95. Memorandum From the President’s Assistant for National Security Affairs (Kissinger) to President Nixon 1


  • Economic and Military Assistance to Israel

—At Tab A is a statement announcing your decision on the Israeli arms request which has been worked up by a member of my staff with Joe Sisco.

—At Tab B is a game plan prepared by the Department of State for carrying out your wish to postpone providing additional aircraft for Israel.

This will have profound consequences domestically and abroad. The domestic implications are apparent. Abroad, the appearance of bowing to Soviet pressure cannot be disposed of by simple denial. I have these suggestions:

First, the announcement should be made by the State Department, not the White House.2

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Second, it might be possible to make a minimal response to Israel that would provoke a somewhat less sharp Israeli reaction by some combination of the following:

1. The past Skyhawk and Phantom contracts could be amended without fanfare to include U.S. agreement to replace actual Israeli aircraft losses 1969–1971 up to a specific number. This number, based on the actual rate of attrition in 1969, would be up to 8 Phantoms and 18–20 Skyhawks (with Skyhawks replacing Mirages). This would essentially be a U.S. commitment to maintain the level of Israeli superiority which would exist at the end of present Phantom and Skyhawk shipments later this year. But it would not be a decision to increase Israel’s aircraft inventory.3

2. As a variant of the above, without amending contracts, arrangements could be made by Defense to have manufactured to Israel’s specifications and earmarked a number of aircraft—for instance, 16 Phantoms and 24 Skyhawks—for delivery on short notice should the situation require. Israel could be told of this arrangement.4

3. A combination of these approaches would be possible—providing replacements and at the same time creating a small additional reserve to fall back on should the need arise.

4. Israel could be told that the normal pipeline of support equipment will continue to flow and P.L. 480 sales (about $40 million) and additional military sales credit ($119 million applied to the 1968 Phantom contract) will be negotiated. Together with $30 million in military credit committed under the 1968 Phantom contract, this would make an economic package of $189 million, almost the complete $200 million annual rate Israel has projected from U.S. aid.5

Assistant Secretary Sisco agrees privately that some combination of these steps should be taken.

I will be writing you a separate memo on our strategy in the Middle East6 which as you know has been a matter of great concern to me.

If you approve going ahead with announcement of a program with some combination of the above, the game plan recommended by Secretary Rogers would include the following steps:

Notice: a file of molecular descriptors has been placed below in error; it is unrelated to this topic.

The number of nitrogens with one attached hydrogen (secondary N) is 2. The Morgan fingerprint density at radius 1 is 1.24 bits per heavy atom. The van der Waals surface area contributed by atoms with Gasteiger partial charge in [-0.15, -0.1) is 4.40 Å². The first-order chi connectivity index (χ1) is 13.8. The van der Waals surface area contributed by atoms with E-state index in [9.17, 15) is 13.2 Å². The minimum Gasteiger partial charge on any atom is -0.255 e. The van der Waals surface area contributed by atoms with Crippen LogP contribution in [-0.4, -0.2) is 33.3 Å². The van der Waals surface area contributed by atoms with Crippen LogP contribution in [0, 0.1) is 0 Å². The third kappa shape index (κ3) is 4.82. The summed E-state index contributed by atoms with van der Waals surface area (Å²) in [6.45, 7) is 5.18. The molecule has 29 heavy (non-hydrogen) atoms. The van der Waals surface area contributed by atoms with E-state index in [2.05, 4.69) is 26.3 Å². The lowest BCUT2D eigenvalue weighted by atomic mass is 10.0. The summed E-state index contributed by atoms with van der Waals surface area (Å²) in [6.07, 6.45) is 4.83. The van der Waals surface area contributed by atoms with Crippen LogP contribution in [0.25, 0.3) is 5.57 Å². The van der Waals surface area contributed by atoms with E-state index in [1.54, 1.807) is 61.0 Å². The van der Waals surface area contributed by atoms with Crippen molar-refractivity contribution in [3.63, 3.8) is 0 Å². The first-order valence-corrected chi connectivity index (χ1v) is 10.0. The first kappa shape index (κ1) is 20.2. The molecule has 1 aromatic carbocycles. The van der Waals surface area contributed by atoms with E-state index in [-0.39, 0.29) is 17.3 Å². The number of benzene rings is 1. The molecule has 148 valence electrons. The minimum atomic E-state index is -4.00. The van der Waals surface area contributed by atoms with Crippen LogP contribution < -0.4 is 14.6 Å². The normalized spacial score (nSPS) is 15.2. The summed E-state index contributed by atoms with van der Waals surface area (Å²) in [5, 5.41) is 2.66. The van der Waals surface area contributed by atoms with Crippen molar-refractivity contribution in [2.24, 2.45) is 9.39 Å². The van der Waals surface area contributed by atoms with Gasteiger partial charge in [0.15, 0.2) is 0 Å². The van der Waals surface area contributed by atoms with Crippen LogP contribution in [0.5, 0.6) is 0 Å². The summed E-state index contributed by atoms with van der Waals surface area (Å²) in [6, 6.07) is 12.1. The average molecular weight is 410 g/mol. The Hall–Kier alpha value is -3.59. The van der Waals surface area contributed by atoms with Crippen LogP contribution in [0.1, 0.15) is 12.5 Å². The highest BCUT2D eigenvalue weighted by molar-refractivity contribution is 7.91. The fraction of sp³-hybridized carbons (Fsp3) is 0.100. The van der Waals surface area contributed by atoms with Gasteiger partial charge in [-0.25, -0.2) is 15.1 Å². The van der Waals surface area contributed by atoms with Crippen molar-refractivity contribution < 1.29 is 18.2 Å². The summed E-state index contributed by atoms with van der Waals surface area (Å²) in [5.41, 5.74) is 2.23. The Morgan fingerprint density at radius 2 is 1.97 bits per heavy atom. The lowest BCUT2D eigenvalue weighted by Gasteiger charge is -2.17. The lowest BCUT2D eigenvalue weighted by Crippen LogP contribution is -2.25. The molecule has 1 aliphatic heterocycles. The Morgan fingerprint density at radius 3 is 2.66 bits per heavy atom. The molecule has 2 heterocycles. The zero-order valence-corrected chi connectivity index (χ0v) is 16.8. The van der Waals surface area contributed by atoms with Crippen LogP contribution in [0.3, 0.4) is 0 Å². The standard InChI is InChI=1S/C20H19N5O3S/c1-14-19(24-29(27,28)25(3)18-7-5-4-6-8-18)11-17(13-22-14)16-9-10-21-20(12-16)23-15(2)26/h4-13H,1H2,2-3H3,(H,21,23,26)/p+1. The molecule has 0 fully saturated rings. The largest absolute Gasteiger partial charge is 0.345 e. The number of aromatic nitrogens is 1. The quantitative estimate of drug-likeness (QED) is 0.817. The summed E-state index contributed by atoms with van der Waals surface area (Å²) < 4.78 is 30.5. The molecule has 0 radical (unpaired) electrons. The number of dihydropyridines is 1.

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1. Prior to the announcement:

—Brief Congressional leadership. (One possibility is a breakfast meeting.)

—Brief Jewish leaders (via Leonard Garment, Max Fisher).

—Instruct Ambassador Barbour to inform Mrs. Meir. Follow up with Ambassador Rabin here.

—Inform British and French just before announcement.

2. After the announcement:7

—Call in Ambassador Dobrynin to emphasize the need for a constructive Soviet response.

—Instruct our ambassadors in Arab capitals to seize the opportunity to move toward a peace settlement.


With respect to the statement at Tab A:

Approve _____

Disapprove _____

With respect to aircraft deliveries for the Israelis:

Variant (1) would replace losses. (Up to 8 Phantoms and 18–20 Skyhawks)

Variant (2) would earmark a certain number of aircraft for emergency requirements. (16 Phantoms and 24 Skyhawks)

Variant (3) would be the combination of both (1) and (2).

I want:

(1) _____

(2) _____

(3) _____

With respect to economic aid package:

Approve _____

Disapprove _____

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With respect to game plan (Tab B):

Approve _____

Disapprove _____

  1. Source: National Archives, Nixon Presidential Materials, NSC Files, Box 606, Country Files, Middle East, Israel, Vol. IV. Top Secret; Nodis. Sent for action. A handwritten comment in the upper right-hand corner of the page reads: “Probably handed to the President on Mar 6, 1970 at K.B. [Key Biscayne].” Tabs A and B, both dated March 5, are attached but not printed.
  2. Nixon wrote “OK” next to this paragraph in the left-hand margin.
  3. Nixon wrote “OK” next to this paragraph in the left-hand margin.
  4. Nixon wrote “no” next to this paragraph in the left-hand margin.
  5. Nixon wrote “OK” next to this paragraph in the left-hand margin.
  6. Sonnenfeldt prepared a memorandum for Kissinger to send to the President on “Our Middle East Policy.” (National Archives, Nixon Presidential Materials, NSC Files, Box 652, Country Files, Middle East, Middle East, Vol. I)
  7. Nixon highlighted both points 1 and 2 and wrote “OK” next to them.
  8. Nixon did not initial any of the recommendations.